If I could describe black art, “breathtaking” and well crafted” are what come to mind. Over the years the journey for representation and simple acknowledgement were fond for black artist. Sarah Lewis stated in an article: "The status of Black art history, African American, African diasporic or Black Atlantic art history—within the discipline is that it no longer needs a status update—a good thing. It exists. It is established. I am fortunate to be working at a time when that is the case." There is a shift happening in every industry were the urge for incorporating diversity is a major thing. Representation matters in every industry for every race. It is very important for black art to be showed, exhibited and honored.
Poster for David Driskall’s “Two Century of Black American Art” at LACMA, featuring Charles White, I Have a Dream (1976)
There are so many people who made “Black art” a success. They follow as James Porter, Alain Locke, David Driskell and so many more. Many may wonder why is it so important for black art to be seen in museums. Museums are central for establishing and redefining the narratives that shape the history of a lineage. Many exhibitions were inspired by African American art that was formed through arguments.
One of two covers of Aperture 223, “Vision and Justice,” featuring Awol Erizku, Untitled (Forces of Nature #1) (2014).
Where were now currently in the world. There is a power shift not only for museums but for Black artist to be properly positioned within the grand narrative of history. With the work of the most celebrated Black artists many of their work has been "Over exhibited and under theorized" Susan Lewis stated in an article with Art Netnews. Due to this, there has been an imbalance between the approval and discussion of their work. Which now has a way with altering their impact within their place in history.
Amy Sherald, who painted the official portrait of Michelle Obama, appeared in the film Black Art: In the Absence of Light. HBO
Mari Evans was a well-known poet, playwright, and civic leader who lived in Indianapolis from 1947 until her passing in 2017. She spoke about the atmosphere of her city. While writing an essay it became part of the book "Where We Live" published in 1988 for the Indiana Humanities Council. In the essay she stated,“What we find is that racism, in this up-South city at the end of the twentieth century, is like a steel strand encased in nylon then covered in some luxurious fabric. The intent is to avoid, if possible, blatant offenses, to soothe, mollify, if necessary, dissemble — while racism, the steel strand, still effectively does the job.” Her words are powerful and descriptive. I imagine every word she stated and put it into a scenario where in many situations many things were swept under the rug. When we’re talking about another race’s livelihood and progression.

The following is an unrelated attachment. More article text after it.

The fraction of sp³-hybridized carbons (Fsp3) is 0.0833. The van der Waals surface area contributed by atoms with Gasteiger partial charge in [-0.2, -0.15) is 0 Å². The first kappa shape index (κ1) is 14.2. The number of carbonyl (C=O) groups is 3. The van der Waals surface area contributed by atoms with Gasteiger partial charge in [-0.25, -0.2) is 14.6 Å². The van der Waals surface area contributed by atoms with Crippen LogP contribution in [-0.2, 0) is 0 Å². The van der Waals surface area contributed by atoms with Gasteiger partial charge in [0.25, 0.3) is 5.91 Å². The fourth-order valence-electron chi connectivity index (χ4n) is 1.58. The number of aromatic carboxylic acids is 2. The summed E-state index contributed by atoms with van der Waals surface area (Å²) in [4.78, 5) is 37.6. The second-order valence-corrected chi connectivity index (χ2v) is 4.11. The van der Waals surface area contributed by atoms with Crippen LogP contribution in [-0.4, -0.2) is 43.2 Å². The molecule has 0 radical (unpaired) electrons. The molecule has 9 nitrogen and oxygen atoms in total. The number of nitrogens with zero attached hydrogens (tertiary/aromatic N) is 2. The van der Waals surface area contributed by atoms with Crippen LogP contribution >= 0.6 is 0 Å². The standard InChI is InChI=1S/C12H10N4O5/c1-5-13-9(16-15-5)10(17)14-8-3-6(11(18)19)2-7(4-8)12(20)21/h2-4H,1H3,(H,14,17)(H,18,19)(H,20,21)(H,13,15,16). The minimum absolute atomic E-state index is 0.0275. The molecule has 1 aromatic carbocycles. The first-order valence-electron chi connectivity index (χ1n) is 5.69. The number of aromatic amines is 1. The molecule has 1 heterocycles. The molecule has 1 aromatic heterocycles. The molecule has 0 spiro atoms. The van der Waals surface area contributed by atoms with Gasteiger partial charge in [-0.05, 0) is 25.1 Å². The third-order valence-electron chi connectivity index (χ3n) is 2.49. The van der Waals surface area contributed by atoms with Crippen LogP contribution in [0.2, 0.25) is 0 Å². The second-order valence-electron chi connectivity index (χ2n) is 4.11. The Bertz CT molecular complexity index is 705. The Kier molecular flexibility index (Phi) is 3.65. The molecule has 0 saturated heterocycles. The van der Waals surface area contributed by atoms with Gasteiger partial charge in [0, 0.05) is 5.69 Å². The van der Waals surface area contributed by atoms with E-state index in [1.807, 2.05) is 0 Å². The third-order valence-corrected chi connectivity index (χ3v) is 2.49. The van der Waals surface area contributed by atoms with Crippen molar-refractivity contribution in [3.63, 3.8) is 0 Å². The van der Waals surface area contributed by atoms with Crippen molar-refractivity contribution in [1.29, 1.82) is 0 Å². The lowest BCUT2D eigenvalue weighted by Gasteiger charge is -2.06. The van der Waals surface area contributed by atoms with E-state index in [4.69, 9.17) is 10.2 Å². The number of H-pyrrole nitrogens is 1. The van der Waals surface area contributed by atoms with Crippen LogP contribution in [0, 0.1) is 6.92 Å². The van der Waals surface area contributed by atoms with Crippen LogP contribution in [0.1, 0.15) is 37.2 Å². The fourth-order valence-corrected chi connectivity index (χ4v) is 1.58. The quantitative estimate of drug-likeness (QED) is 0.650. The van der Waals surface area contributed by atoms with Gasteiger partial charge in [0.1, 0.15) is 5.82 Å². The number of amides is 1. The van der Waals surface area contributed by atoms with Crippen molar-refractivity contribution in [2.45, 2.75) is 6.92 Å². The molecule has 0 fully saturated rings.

"Two Centuries of Black American Art," which was shown at the Los Angeles County Museum of Art in 1976, was pivotal in giving attention to the work of Black artists who had long been sidelined. The exhibit went on to Atlanta, Dallas and Brooklyn in 1977.
“It is important for us to stand up for what is right and not allow bullies to win and cripple organizations and, more importantly, individuals, with toxic behavior.” There is still so much work to be done but at first, we have to acknowledge the wrong that has been told to us that it is right over the years.
Artist Kehinde Wiley and former President Barack Obama unveil his portrait at the Smithsonian's National Portrait Gallery in Washington, D.C., in February 2018. Mark Wilson/Getty Images
David Driskill an artist, art historian and curator stated, “There is a Black aesthetic. It's important to have a Black aesthetic. We should not fall into this notion that I grew up with, that you should become a part of the American melting pot and forget who you are. I was told as a young man in the '60s, "Don't think about being a Negro," which was the term then, "think about becoming an American." But that's not possible, you know. So there definitely should be a Black aesthetic. That doesn't take away from the fact that we are still Americans, but we should have been able to have our own sense of identity.” It is so powerful and inspiring because there is beauty in every culture. The things that make us unique are what help cultivate our aesthetic. So yes, Black aesthetic is a thing!
"Untitled (Studio)," by Kerry James Marshall, 2014, one of the pieces featured in Black Art. HBO
Kehinde Wiley and Amy Sherald are two artists who have created portraits of Barack and Michelle Obama. It is so impactful and important that this was done because there will be so many young black/brown girls and boys who can look up to these pictures and aspire to that. “And you don’t have to say you need to aspire to Bill Clinton or Franklin Delano Roosevelt or Teddy Roosevelt because these people are up there in those museums now look like me”.
Black art is necessary! Cheers to the changes that are to continue to come from this industry!